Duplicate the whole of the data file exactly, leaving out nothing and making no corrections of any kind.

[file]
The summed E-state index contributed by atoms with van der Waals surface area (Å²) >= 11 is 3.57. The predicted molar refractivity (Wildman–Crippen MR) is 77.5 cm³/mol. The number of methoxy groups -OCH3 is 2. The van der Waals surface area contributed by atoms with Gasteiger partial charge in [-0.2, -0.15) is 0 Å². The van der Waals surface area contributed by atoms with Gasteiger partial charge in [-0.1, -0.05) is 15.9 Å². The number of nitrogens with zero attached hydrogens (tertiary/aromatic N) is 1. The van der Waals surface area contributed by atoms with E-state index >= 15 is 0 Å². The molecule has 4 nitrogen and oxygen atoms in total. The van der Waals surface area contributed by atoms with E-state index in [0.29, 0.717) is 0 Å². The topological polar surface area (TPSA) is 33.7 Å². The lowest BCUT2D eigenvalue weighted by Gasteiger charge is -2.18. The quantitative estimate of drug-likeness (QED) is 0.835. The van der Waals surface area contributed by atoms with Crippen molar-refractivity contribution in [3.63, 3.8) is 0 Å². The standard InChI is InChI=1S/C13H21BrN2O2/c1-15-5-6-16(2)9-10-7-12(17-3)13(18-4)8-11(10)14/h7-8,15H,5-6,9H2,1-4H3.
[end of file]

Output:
The summed E-state index contributed by atoms with van der Waals surface area (Å²) >= 11 is 3.57. The predicted molar refractivity (Wildman–Crippen MR) is 77.5 cm³/mol. The number of methoxy groups -OCH3 is 2. The van der Waals surface area contributed by atoms with Gasteiger partial charge in [-0.2, -0.15) is 0 Å². The van der Waals surface area contributed by atoms with Gasteiger partial charge in [-0.1, -0.05) is 15.9 Å². The number of nitrogens with zero attached hydrogens (tertiary/aromatic N) is 1. The van der Waals surface area contributed by atoms with E-state index >= 15 is 0 Å². The molecule has 4 nitrogen and oxygen atoms in total. The van der Waals surface area contributed by atoms with E-state index in [0.29, 0.717) is 0 Å². The topological polar surface area (TPSA) is 33.7 Å². The lowest BCUT2D eigenvalue weighted by Gasteiger charge is -2.18. The quantitative estimate of drug-likeness (QED) is 0.835. The van der Waals surface area contributed by atoms with Crippen molar-refractivity contribution in [3.63, 3.8) is 0 Å². The standard InChI is InChI=1S/C13H21BrN2O2/c1-15-5-6-16(2)9-10-7-12(17-3)13(18-4)8-11(10)14/h7-8,15H,5-6,9H2,1-4H3.